One of the missionaries who made rapid advances in the Far North was extremely lucky in having his works published. In 1875, 12 years after arduous missions among the Dené, Father Émile Petitot returned to France for some well-deserved rest. During his stay, he attended an international conference of scholars of the Americas in the city of Nancy, where he presented a paper on the Asiatic origins of the Amerindians, for which he provided linguistic proof by comparing idioms from Sino-Siberian and Athapascan languages. It was at this conference that he had the good fortune to meet a wealthy young man who was so impressed by Petitot and his ideas that he decided to publish forthwith all of the missionary’s works. So it was that the first Dené dictionary was published in Paris by E. Leroux in 1876; 350 volumes of the work were also published in San Francisco that same year. Since he was now guaranteed that his work would be published, the prolific Petitot composed books on the languages families of the Athapascans (Tlinglits and Dene) and Algonquins. He also wrote prayer books; tales from the Bible in Chipewyan, Inuktituk and Hare; and collected folk tales and traditional stories from the Aboriginal Peoples. He is considered to be the precursor of modern anthropologists.
The Printing Press with Syllabic Type
Father Petitot had accompanied the young father Émile Grouard on the return trip to France in 1874. Father Grouard, who was Bishop Grandin’s nephew, had spent several years in the Vicariate of Athabasca-Mackenzie, but a severe case of bronchitis had left him voiceless. He was sent to France to treat this laryngitis. While he was there, he ordered a set of syllabic type from a firm in Brussels. In Paris, he set about learning the printer’s trade at A. Hennuyer, a large publishing house. He was even allowed to practice in off hours, and was able to print up a book of Bible tales in Chipewyan with a syllabic text, « Petite histoire sainte en « montagnais et en caractères syllabiques.” Hehad prepared this with Bishop Faraud before leaving Lac la Biche.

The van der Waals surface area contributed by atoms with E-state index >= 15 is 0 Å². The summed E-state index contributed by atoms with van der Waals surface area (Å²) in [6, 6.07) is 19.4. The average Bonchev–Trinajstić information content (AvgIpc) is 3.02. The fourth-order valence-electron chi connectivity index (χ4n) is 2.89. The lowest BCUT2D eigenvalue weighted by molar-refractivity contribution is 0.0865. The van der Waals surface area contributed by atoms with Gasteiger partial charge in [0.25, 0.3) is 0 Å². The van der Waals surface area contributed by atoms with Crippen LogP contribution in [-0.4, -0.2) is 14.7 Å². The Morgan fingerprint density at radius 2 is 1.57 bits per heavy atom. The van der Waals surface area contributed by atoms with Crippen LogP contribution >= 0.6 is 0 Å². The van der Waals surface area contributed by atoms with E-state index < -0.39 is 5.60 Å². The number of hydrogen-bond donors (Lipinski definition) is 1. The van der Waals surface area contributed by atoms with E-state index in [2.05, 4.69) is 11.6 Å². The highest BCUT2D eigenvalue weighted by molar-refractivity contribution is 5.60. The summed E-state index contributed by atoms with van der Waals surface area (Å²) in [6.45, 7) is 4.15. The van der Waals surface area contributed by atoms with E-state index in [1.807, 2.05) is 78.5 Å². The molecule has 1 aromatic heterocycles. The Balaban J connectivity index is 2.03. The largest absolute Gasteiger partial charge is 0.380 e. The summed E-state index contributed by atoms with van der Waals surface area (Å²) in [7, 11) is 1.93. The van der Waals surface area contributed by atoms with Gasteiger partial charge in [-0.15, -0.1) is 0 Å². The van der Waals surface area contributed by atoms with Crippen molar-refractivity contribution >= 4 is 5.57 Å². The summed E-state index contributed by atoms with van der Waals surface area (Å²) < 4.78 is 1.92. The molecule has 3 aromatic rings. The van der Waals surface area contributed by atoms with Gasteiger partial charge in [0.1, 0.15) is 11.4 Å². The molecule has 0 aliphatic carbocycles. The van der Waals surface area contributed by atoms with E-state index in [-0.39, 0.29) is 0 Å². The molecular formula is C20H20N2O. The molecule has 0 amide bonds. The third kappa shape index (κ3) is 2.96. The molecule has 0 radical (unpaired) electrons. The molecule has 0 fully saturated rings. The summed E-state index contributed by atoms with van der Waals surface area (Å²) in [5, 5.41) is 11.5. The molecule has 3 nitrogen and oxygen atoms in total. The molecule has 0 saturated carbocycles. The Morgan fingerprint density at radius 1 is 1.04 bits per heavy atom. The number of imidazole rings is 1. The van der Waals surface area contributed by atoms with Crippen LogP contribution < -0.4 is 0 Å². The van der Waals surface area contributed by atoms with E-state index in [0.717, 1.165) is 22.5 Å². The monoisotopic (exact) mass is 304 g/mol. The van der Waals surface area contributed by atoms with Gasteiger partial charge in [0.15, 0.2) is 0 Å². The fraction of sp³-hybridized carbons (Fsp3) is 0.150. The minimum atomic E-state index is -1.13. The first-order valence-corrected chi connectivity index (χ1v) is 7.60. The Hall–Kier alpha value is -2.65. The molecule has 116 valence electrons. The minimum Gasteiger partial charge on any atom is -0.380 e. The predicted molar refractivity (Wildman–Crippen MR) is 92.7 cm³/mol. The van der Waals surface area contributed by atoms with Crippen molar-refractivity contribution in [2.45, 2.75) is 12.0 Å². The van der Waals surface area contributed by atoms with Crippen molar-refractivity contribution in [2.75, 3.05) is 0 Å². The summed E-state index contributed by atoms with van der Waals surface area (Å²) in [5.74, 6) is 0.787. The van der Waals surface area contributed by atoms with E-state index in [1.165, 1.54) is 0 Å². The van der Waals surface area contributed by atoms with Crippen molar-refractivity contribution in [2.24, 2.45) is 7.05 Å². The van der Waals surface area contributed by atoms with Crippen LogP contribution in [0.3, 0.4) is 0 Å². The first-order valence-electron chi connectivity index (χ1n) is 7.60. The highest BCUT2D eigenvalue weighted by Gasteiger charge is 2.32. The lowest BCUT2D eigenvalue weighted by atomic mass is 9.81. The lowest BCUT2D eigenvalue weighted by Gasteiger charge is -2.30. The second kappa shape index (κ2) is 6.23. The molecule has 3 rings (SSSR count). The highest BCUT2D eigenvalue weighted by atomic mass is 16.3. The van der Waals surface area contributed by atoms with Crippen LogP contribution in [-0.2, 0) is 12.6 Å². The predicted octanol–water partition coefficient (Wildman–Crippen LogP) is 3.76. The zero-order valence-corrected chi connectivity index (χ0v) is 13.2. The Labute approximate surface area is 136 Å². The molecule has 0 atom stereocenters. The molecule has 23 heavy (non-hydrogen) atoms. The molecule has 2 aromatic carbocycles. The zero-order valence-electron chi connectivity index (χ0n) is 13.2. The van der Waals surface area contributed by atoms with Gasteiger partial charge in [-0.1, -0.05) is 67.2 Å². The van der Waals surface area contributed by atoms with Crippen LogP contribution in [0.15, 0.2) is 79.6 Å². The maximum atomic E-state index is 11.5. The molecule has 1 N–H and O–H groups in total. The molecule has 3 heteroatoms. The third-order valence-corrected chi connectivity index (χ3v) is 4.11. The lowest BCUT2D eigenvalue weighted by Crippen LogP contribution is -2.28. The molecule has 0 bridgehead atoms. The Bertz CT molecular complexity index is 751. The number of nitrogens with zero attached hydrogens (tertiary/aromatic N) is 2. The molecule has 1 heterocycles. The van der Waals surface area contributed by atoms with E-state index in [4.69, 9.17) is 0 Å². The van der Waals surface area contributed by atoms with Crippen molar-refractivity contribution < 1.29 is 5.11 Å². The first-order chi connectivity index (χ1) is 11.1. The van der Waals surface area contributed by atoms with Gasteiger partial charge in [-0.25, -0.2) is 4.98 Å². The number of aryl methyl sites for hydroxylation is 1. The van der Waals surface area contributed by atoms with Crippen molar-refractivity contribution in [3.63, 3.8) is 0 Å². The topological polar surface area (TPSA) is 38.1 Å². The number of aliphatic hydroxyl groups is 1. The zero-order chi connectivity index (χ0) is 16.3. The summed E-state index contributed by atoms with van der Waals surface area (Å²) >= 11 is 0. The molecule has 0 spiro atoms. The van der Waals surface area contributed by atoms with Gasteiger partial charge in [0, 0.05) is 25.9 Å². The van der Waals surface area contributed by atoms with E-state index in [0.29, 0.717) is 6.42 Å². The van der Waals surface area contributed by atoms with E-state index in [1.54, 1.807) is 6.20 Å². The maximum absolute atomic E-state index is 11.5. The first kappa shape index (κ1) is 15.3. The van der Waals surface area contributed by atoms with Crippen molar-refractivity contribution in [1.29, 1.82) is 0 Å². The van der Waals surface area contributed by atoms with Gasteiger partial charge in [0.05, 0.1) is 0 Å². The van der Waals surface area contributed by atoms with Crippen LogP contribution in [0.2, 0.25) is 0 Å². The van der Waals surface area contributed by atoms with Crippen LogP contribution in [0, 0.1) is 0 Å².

When he returned to Notre-Dame-des-Victoires Mission on the shores of Lac la Biche, he and Bishop Faraud set up the Stanhope Press that they had acquired. During the winter of 1877 they printed the first book published in Alberta, a book of hymns (Cantiques Montagnais), using the syllabic type. They re-edited the Petite histoire sainte at Lac La Biche. During this time, Father Grouard accompanied his colleague Father Dominique Collignon on mission visits to Chipewyan communities of the region at Heart Lake and Cold Lake. When they showed their Chipewyan syllabic prayer books to the people, and explained to them how the characters were read, they found to their great joy that they learned to read them in a matter of hours! Everyone wanted a copy and was willing to pay for it. Although Grouard and Faraud had learned Chipewyan at Lake Athabasca, the Aboriginal Peoples at Heart Lake and Cold Lake had no problem with the quality of the language, having only slight difficulties with a few proper nouns.
During this time, in 1877, Father Grouard and Bishop Faraud printed up a Cree translation of a law for the protection of the buffalo for the Government of the North West Territories. Grouard joked that they should now be known as the “Queen’s Printer.” They certainly were not lacking in projects. A Chipewyan prayer book with meditations by Father Laurent Le Goff was published in 1878. The same year, they undertook to publish a Kutchin prayer book by Father Zéphérin Gascon, but ran out of paper when they had a third of the book prepared. By the time they received the paper they had ordered from their supplier, a year had passed. The book was finished in 1879.
When Father Grouard was transferred to Nativity Mission in 1879, he took the Stanhope Press with him and continued printing books, producing another prayer book, with a catechism and hymns, of 216 pages.
It must be remembered that publishing a book was not a simple process. The type had to be set; the pages printed, folded and sewn in booklets; the binding had to be prepared; the book bound; the margin had to be cut and the pages opened. It was hard work, and took a lot of patience to accomplish these very repetitious tasks.
Kitchiwa Mateh/ Sacred Heart Review/Revue du Sacré Cœur and the Newsletters